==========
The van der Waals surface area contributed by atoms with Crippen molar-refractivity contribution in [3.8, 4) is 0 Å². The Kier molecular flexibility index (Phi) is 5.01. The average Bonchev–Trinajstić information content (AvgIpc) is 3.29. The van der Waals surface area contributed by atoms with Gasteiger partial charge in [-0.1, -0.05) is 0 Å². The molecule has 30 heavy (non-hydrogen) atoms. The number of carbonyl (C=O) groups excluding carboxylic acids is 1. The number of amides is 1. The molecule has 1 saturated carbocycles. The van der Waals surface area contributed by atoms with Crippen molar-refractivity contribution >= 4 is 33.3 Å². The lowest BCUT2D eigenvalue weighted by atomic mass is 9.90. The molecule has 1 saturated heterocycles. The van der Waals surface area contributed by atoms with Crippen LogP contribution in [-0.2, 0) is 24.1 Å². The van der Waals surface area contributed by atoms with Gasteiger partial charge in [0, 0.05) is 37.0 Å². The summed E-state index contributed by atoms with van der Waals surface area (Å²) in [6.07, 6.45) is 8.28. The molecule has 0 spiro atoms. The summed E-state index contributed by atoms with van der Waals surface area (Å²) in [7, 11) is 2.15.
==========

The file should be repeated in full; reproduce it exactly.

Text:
The van der Waals surface area contributed by atoms with Crippen molar-refractivity contribution in [3.8, 4) is 0 Å². The Kier molecular flexibility index (Phi) is 5.01. The average Bonchev–Trinajstić information content (AvgIpc) is 3.29. The van der Waals surface area contributed by atoms with Gasteiger partial charge in [-0.1, -0.05) is 0 Å². The molecule has 30 heavy (non-hydrogen) atoms. The number of carbonyl (C=O) groups excluding carboxylic acids is 1. The number of amides is 1. The molecule has 1 saturated carbocycles. The van der Waals surface area contributed by atoms with Crippen molar-refractivity contribution >= 4 is 33.3 Å². The lowest BCUT2D eigenvalue weighted by atomic mass is 9.90. The molecule has 1 saturated heterocycles. The van der Waals surface area contributed by atoms with Crippen LogP contribution in [-0.2, 0) is 24.1 Å². The van der Waals surface area contributed by atoms with Gasteiger partial charge in [0, 0.05) is 37.0 Å². The summed E-state index contributed by atoms with van der Waals surface area (Å²) in [6.07, 6.45) is 8.28. The molecule has 0 spiro atoms. The summed E-state index contributed by atoms with van der Waals surface area (Å²) in [7, 11) is 2.15.